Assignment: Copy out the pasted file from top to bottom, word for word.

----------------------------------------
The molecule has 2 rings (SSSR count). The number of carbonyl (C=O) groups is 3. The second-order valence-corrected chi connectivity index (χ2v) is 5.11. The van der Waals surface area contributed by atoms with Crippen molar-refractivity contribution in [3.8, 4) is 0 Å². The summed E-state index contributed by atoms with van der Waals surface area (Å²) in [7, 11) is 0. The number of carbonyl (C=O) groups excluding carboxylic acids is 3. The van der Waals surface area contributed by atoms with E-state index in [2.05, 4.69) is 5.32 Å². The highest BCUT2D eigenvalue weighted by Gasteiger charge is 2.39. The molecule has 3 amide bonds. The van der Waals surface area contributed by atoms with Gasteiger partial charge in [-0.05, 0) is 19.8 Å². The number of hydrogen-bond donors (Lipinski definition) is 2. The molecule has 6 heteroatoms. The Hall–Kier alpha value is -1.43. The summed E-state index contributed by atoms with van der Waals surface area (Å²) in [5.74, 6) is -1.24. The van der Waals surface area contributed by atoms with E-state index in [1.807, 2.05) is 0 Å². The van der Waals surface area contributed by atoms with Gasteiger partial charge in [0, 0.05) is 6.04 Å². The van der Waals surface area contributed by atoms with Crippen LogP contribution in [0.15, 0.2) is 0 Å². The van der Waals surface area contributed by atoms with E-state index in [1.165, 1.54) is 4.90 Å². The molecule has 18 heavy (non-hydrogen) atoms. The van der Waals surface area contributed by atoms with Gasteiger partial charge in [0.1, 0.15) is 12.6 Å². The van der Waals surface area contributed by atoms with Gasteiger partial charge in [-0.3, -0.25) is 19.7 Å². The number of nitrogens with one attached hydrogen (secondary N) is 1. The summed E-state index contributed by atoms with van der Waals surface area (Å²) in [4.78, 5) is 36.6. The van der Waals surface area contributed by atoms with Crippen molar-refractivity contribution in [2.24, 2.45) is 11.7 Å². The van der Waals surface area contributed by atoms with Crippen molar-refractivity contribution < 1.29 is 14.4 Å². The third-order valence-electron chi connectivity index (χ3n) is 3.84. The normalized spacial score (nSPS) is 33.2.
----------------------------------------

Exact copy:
The molecule has 2 rings (SSSR count). The number of carbonyl (C=O) groups is 3. The second-order valence-corrected chi connectivity index (χ2v) is 5.11. The van der Waals surface area contributed by atoms with Crippen molar-refractivity contribution in [3.8, 4) is 0 Å². The summed E-state index contributed by atoms with van der Waals surface area (Å²) in [7, 11) is 0. The number of carbonyl (C=O) groups excluding carboxylic acids is 3. The van der Waals surface area contributed by atoms with E-state index in [2.05, 4.69) is 5.32 Å². The highest BCUT2D eigenvalue weighted by Gasteiger charge is 2.39. The molecule has 3 amide bonds. The van der Waals surface area contributed by atoms with Gasteiger partial charge in [-0.05, 0) is 19.8 Å². The number of hydrogen-bond donors (Lipinski definition) is 2. The molecule has 6 heteroatoms. The Hall–Kier alpha value is -1.43. The summed E-state index contributed by atoms with van der Waals surface area (Å²) in [5.74, 6) is -1.24. The van der Waals surface area contributed by atoms with E-state index in [1.807, 2.05) is 0 Å². The van der Waals surface area contributed by atoms with Gasteiger partial charge in [0, 0.05) is 6.04 Å². The van der Waals surface area contributed by atoms with Crippen LogP contribution in [0.15, 0.2) is 0 Å². The van der Waals surface area contributed by atoms with E-state index in [1.165, 1.54) is 4.90 Å². The molecule has 18 heavy (non-hydrogen) atoms. The van der Waals surface area contributed by atoms with Gasteiger partial charge in [0.1, 0.15) is 12.6 Å². The van der Waals surface area contributed by atoms with Gasteiger partial charge in [-0.3, -0.25) is 19.7 Å². The number of nitrogens with one attached hydrogen (secondary N) is 1. The summed E-state index contributed by atoms with van der Waals surface area (Å²) in [4.78, 5) is 36.6. The van der Waals surface area contributed by atoms with Crippen molar-refractivity contribution in [2.24, 2.45) is 11.7 Å². The van der Waals surface area contributed by atoms with Crippen molar-refractivity contribution < 1.29 is 14.4 Å². The third-order valence-electron chi connectivity index (χ3n) is 3.84. The normalized spacial score (nSPS) is 33.2.